When to begin collecting Social Security
- Social Security eligibility depends on your birth year.
- Reduced benefits are available at age 62.
- The longer you wait to begin collecting, the higher your payment will be up to age 70.
- Your family members may be able to receive benefits based on your record.
While Social Security likely will not cover all your expenses in retirement, it can supplement income from other savings accounts and employer plans. Now is the time to understand the implications of when you begin taking your Social Security benefits.
You can begin receiving reduced benefits as early as 62, but to receive your full benefit, you must reach full retirement age (as defined by the Social Security Amendments of 1983). Your full Social Security retirement age depends on the year you were born.
Full Social Security retirement age
|Birth year||Full retirement age|
|1955||66 years, 2 months|
|1956||66 years, 4 months|
|1957||66 years, 6 months|
|1958||66 years, 8 months|
|1959||66 years, 10 months|
|1960 or later||67 years|
Note: If you were born on Jan. 1, you should refer to the prior year.
Delaying requesting benefits
Just because Social Security considers age 66, 67 or something in between to be your full retirement age, this doesn't mean you have to start collecting benefits at that time. There may be advantages to waiting.
For each month past your full Social Security retirement age you put off receiving retirement benefits, your benefit will automatically increase by ⅔ of 1% per month or 8% annually.
Increase of delayed retirement
|Year of birth||Yearly rate of increase||Monthly rate of increase|
|1943 or later||8.0%||2/3 of 1%|
Note: if you were born on Jan. 1, you should refer to the rate of increase of the previous year.
The benefit increase no longer applies when you reach age 70, even if you continue to delay taking benefits.If you decide to delay your retirement, be sure to sign up for Medicare at age 65. If you do not sign up, in some circumstances your Medicare coverage may be delayed and cost more.
If you can't or don't want to wait until full Social Security retirement age, it's possible to begin collecting Social Security as early as age 62. While this may seem tempting, you should try to avoid it if possible. Your monthly benefit will be reduced by about 0.5% for every month you start collecting before full retirement age. That may not sound like much, but it adds up as shown in these examples:
|Born||Full retirement age||Implications of taking Social Security payments at 62|
|1953||66||25% lower benefit than if you wait until 66|
|1961||67||30% lower benefit than if you wait until 67|
Working while receiving benefits
At age 62 or above, you can continue to work and also receive Social Security retirement benefits. Be aware that there may be a tradeoff between working and collecting, depending on your age and your employment income.
If you begin Social Security when you are…
|Years before you reach full retirement age||In the year you turn full retirement age||Older than full retirement age|
|$1 is deducted from your benefits for every $2 you earn above the annual earnings1 limit.||$1 is deducted from your benefits for every $3 you earn over the limit.||No limit on earnings1|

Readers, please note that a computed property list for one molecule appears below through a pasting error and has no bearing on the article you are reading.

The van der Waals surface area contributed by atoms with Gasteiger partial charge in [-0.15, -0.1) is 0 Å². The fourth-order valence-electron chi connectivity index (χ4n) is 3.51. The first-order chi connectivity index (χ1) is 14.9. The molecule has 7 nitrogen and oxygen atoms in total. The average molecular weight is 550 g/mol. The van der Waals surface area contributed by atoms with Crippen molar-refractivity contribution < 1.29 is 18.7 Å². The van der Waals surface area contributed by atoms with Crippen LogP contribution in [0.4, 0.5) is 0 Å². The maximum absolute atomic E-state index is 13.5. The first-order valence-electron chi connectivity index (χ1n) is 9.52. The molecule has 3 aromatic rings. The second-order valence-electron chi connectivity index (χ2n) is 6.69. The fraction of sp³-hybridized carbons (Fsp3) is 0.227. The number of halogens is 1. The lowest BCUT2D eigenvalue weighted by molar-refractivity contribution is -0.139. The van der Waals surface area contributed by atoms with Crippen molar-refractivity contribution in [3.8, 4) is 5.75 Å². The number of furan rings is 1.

|Annual earnings limit: $16,920 in 2017||
Only applies to earnings1 for months prior to turning full retirement age
|It is important to note that any benefits withheld while you continue to work are not “lost”. Once you reach normal retirement age, your monthly benefit will be increased permanently to account for the months in which benefits were withheld.|
|Annual earnings limit: $44,880 in 2017|
1 Earnings include salaries, bonuses, vacation pay and commissions, but not pensions, annuities, interest and investment income or veterans or other military retirement benefits, which do not affect your Social Security benefit.
If you retire during a year in which you have already earned more than the yearly earnings limit, you may receive a full Social Security check for any whole month you are considered retired (with limited earnings and not performing substantial services in self-employment), regardless of earnings prior to retirement.
When you die, your spouse and other family members may be eligible for survivors benefits, provided they meet the following conditions.
|Your widow or widower is||Your unmarried children are||Your parents are|
|Age 60 or older||Younger than age 18, or up to age 19 if they are full-time elementary or high school students||Age 62 or older and dependent on you for at least half of their support|
|Age 50 and disabled and their disability started before or within seven years of the worker's death||Any age if you were disabled before age 22, and remain disabled|
|Any age if not remarried and caring for the deceased worker's child younger than 16 or is disabled and receives benefits on the worker’s record|
Applying at the right time
When you apply for Social Security can make a significant difference. The same is true for Medicare, which you are eligible for at age 65. If you haven't applied yet, here are guidelines to consider.
|When to apply||Where to apply||Keep in mind|
|Three months before the date you will retire||Local Social Security office, or on the SSA website||Only the SSA can provide an up-to-date calculation of your benefits.|
|Three months before your 65th birthday||Local Social Security office, or on the SSA website||If you wait, you may wind up paying more for Medicare Part A (hospital insurance) if you aren't eligible for premium-free Part A, Part B (medical insurance) and Part D (prescription drug insurance) coverage.|